1880s Unmarked 4/4 Pochette Violin

I suppose this fiddle could be a little later than the 1880s, but when it arrived it had fittings and styling that reminded me of others from that age. It looks homemade or at least small-shop-made and has weird construction. I'm betting it's US-made as well because it's so quirky.

The top and back are highly-arched and made from decent-quality wood (the figure on the back is particularly nice). The middle of the body is actually cut from a single piece of pine and the 1/32" thick maple sides are "veneered" over it. Curious, right? There's no soundpost, either, and it looks like other players used a bridge either where I have it now or 1/2" forward at the waist in a completely inactive part of the soundboard. Right now it's a little over 13" scale which roughly makes it 4/4 in size.

It has a thin, bright, midsy tone and not a lot of volume -- it's good for practice or use as a travel instrument. I suppose it could also be used with a pickup, too, to get some more sound out of it. Still, that's the point of a pochette -- to have something small enough to take with you wherever you're headed.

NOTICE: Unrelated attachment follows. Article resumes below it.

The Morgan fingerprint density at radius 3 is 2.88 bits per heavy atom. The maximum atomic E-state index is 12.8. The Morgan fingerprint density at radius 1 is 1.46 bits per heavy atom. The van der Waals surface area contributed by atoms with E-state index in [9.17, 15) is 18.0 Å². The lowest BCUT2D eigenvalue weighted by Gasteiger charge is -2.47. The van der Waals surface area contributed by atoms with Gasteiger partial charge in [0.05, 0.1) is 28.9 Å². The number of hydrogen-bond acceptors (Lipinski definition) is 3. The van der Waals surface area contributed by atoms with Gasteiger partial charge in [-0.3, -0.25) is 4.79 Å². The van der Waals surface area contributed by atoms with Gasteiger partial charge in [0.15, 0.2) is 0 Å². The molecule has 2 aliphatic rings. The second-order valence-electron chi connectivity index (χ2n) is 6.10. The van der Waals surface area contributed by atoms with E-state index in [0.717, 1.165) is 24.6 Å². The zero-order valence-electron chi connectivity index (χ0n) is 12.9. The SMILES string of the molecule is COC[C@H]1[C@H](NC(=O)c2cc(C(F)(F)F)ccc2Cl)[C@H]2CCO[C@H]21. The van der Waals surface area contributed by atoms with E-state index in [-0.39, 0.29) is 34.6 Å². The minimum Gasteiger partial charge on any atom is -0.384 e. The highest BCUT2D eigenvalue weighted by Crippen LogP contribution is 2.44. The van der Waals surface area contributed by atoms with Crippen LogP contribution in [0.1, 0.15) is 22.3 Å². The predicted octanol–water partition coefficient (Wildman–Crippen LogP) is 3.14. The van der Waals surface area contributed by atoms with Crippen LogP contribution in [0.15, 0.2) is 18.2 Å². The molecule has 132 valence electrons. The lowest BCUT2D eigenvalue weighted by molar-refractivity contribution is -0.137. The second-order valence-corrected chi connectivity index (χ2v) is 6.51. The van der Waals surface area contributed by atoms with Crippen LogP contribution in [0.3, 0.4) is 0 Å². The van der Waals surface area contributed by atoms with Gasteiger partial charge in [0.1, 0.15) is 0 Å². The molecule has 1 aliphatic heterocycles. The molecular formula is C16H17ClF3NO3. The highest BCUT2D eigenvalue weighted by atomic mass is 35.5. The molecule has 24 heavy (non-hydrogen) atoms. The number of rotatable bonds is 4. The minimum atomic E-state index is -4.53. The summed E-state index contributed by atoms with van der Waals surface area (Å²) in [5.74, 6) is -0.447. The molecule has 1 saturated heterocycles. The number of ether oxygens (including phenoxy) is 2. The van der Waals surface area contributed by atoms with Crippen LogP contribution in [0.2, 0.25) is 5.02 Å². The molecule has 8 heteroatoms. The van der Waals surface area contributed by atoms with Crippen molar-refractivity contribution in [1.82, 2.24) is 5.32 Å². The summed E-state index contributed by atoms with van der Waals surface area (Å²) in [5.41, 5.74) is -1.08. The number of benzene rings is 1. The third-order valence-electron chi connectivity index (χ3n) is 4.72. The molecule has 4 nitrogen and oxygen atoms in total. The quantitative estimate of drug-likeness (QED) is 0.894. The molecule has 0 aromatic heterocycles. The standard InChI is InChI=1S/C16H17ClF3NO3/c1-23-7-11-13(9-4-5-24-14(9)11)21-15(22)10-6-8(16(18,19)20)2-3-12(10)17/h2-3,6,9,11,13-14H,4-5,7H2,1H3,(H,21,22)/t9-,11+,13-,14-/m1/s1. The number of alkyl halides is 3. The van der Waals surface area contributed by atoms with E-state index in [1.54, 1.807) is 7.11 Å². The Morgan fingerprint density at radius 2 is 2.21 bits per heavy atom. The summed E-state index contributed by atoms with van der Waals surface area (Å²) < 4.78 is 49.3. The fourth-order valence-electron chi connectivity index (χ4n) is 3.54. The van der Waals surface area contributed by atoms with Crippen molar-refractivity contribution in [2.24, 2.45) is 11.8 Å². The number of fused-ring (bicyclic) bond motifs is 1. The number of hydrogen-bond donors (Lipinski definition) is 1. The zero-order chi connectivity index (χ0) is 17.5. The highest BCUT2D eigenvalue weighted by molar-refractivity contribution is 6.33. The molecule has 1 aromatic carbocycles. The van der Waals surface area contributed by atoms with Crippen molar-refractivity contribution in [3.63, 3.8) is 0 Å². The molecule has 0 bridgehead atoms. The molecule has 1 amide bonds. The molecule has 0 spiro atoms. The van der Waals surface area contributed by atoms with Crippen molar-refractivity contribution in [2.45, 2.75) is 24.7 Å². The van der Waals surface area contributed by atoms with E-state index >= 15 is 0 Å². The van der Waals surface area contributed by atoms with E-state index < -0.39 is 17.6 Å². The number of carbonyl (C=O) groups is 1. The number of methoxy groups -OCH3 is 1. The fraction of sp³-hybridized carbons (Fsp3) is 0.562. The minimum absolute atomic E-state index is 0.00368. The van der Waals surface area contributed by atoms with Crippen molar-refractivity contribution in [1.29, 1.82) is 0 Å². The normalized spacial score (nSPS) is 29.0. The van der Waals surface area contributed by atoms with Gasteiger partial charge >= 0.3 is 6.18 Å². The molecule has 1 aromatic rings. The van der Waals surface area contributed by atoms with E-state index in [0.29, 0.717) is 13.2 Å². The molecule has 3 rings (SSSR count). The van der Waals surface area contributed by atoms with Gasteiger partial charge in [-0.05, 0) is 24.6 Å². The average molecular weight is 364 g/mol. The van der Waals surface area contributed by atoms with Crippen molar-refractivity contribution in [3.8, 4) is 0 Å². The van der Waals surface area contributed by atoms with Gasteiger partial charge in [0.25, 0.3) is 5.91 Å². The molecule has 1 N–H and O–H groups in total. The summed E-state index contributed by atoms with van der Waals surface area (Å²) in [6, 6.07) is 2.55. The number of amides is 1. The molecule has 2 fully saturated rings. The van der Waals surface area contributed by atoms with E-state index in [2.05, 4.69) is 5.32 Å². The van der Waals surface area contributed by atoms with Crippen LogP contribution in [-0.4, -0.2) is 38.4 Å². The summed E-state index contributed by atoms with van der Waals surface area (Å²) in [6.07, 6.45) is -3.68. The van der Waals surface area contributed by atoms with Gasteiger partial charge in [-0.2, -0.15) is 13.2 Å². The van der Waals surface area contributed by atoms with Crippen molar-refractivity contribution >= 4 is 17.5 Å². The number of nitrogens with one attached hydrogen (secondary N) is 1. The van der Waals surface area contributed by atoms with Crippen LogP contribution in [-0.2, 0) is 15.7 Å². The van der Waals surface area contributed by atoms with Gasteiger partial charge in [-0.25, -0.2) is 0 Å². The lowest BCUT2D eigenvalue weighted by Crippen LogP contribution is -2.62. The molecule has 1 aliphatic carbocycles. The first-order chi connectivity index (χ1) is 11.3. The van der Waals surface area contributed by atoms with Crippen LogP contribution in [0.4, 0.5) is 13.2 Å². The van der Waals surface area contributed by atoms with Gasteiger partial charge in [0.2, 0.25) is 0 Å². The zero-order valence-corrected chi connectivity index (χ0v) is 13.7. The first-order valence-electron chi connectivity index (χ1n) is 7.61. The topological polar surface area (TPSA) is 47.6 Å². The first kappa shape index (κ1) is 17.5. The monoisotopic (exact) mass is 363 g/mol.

Repairs included: regluing a few seams, regluing the fingerboard, making a custom bridge for it (normal fiddle bridges wouldn't work in the small space), fitting 4:1 geared Perfection Pegs at the headstock, minor crack repairs, cleaning, and setup. It's strung with Dominant-like John Pearse strings at the moment.

Top wood: solid spruce

Back & sides wood: solid flamed maple

Bracing type: none

Bridge: ebony custom

Fingerboard: ebony

Neck wood: maple

String gauges: John Pearse Mezzo (like Dominants and made by Thomastik)

Neck shape: medium C, thicker board

Neck relief: straight

Scale length: 13 1/4"

Nut width: 7/8"

Body length: 14"

Body width: 4 3/8"

Body depth: 1 1/8" (2" full depth)

Weight: 13 oz

Condition notes: it's all-original, apparently, save tuners and bridge. There's a tight, repaired hairline crack in the top and average use-wear throughout the body.